The 6 nutrient-dense foods that should rule your diet

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kale saladPreventing common diseases (like cancer and heart disease) and promoting health and longevity is as simple as regular trips to the farmer's market, says Dr. Joel Fuhrman, star nutrition researcher, physician, and author of Eat to Live and Super Immunity.

Why? While building-block nutrients—protein, carbohydrates, and fats—are essential, Americans are over-stuffing their diets with them and missing out on disease-fighting micronutrients like vitamins, minerals, and antioxidants.

"Your healthy life expectancy is proportional to the micronutrient-per-calorie density of your diet. We want to get as many micronutrients as possible per caloric buck," he said at a recent lecture at the 92nd Street Y. In other words, heaping servings of beta-carotene, vitamin A, and lycopene should accompany each gram of carbohydrate you ingest. Sweet potatoes are good at this; bagels are not.

To help get you started, Fuhrman created the acronym G-BOMBS to lay out six of the most nutrient-dense foods that promote health and longevity. Here they are...  —Lisa Elaine Held


This one's a no-brainer, but no matter how often you're eating leafy greens, you could probably still eat more. In addition to protein, greens contain calcium, folate, and a slew of antioxidants. Extra credit portion: Cruciferous green veggies like broccoli and kale also release isothiocyanates (when their cells are broken by chewing, chopping, or blending), compounds linked to lower cancer risk.


Legumes are nutrient-dense carbs that come with lots of fiber, and because your body digests them slowly, they have a stabilizing effect on blood sugar. Multiple studies suggest that beans may decrease the risk of colon cancer, as as well as other cancers.




These tear-jerking veggies are way more powerful than you may have imagined. In fact, onions are superfoods. They have super high concentrations of superstar flavonoid antioxidants—like quercetin, inflammation-fighters that also lower the risk of colon and other cancers. Onions are a source of organosulfur, compounds that battle carcinogens and suppress the growth of cancer cells.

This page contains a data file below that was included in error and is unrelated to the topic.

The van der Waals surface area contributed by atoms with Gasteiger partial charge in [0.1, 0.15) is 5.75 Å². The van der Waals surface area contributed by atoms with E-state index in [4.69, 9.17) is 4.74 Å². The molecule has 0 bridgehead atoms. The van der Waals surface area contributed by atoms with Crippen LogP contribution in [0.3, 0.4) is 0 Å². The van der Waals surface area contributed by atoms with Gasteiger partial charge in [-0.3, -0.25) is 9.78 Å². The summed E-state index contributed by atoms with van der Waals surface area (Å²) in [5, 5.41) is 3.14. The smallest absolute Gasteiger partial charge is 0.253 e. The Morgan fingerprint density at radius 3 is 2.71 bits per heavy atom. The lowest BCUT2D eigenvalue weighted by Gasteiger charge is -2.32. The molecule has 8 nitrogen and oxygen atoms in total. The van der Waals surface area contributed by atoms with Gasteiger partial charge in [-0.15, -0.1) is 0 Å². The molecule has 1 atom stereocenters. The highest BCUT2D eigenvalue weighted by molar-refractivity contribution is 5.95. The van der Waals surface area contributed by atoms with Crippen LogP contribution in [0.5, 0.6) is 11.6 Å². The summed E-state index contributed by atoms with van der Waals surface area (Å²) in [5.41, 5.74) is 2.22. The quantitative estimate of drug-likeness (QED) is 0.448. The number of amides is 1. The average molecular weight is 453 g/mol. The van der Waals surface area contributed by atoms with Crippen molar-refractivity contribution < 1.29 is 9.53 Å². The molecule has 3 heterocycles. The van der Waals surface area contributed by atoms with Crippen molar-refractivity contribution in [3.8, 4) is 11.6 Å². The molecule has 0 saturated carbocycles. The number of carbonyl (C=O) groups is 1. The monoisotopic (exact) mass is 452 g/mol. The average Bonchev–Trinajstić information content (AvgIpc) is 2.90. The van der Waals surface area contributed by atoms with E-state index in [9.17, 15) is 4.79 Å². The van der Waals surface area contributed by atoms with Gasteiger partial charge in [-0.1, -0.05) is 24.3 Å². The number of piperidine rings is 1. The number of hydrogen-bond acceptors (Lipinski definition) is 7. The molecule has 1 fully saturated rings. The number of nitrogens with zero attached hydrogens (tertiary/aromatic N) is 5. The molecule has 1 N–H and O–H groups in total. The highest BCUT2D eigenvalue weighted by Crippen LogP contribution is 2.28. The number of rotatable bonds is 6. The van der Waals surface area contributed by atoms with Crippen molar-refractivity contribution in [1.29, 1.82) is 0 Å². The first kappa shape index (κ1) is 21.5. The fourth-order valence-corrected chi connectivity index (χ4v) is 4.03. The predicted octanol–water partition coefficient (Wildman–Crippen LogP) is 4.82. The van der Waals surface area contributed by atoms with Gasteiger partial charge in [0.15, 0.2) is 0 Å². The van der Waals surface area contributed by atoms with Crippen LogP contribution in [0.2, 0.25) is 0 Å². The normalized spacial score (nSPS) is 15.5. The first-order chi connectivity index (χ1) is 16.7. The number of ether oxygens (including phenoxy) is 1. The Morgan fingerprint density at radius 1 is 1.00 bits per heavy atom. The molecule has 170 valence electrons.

No matter your preference—Portabello, shiitake, or reishi—mushrooms have nutrients that fight inflammation, prevent DNA damage, and more. They also contain aromatase inhibitors. These block the production of estrogen in the body, leading to significant reductions in breast cancer risk.


You've probably heard this one. Berries are bright and colorful because of their powerful antioxidants, like flavonoids, and studies have linked them a long list of health benefits, including (but not limited to) increased brain power, cancer prevention, and reduced blood pressure.


Seeds tend to be high in protein and trace minerals. Flax, chia, and hemp seeds all pack heaping doses of omega-3s, sesame seeds are rich in calcium, and pumpkin seeds come with calcium, iron, and zinc. Flax and sesame seeds also contain lignans, associated with lower risk of some cancers.


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8 Comments | ADD YOURS

  1. December 10th, 2012 at 1:02 am

    Your healthy life is totally depending on your diet. You can keep healthy yourself, if you are taking healthy diet. Everybody should drink a lots of water and take small food after 2 to 3 hours. Here I am suggesting a site which is very helpful for all the people. http://www.howloseweightnaturally.com/

  2. December 13th, 2012 at 2:27 pm

    love this

  3. December 19th, 2012 at 2:23 pm

    Nutrition… Well no alternative to natural diet. Thanks for great info regarding this.

  4. December 24th, 2012 at 4:43 am

    Yeah there is no alternative of natural diets, Great post, health is totally depends on your diet….Thanks

  5. June 17th, 2013 at 7:55 am

    Great article, I love these foods grow many myself, but I did not know just how important they are . Thank you

  6. Elise
    July 31st, 2013 at 8:51 pm

    Love this post, and am a firm believer that you can’t out-train a bad diet. It’s about eating clean, whole foods, not dieting or eating low-cal processed junk. Food journaling is one tool I use to keep my clean eats on track: http://www.plinnovations.com/food-journaling/

  7. June 2nd, 2014 at 10:12 pm

    Eggs are very nutrient dense, did you purposely leave them off your list?
    Beans, multiple studies SUGGEST? Not proven? MAY decrease? Again not proven,
    We don’t need that much fiber if you eat right.

  8. December 30th, 2015 at 11:04 am

    Question: Are the benefits from these “superfoods” lessened when cooked? I love salads but do NOT eat EVERYTHING raw.

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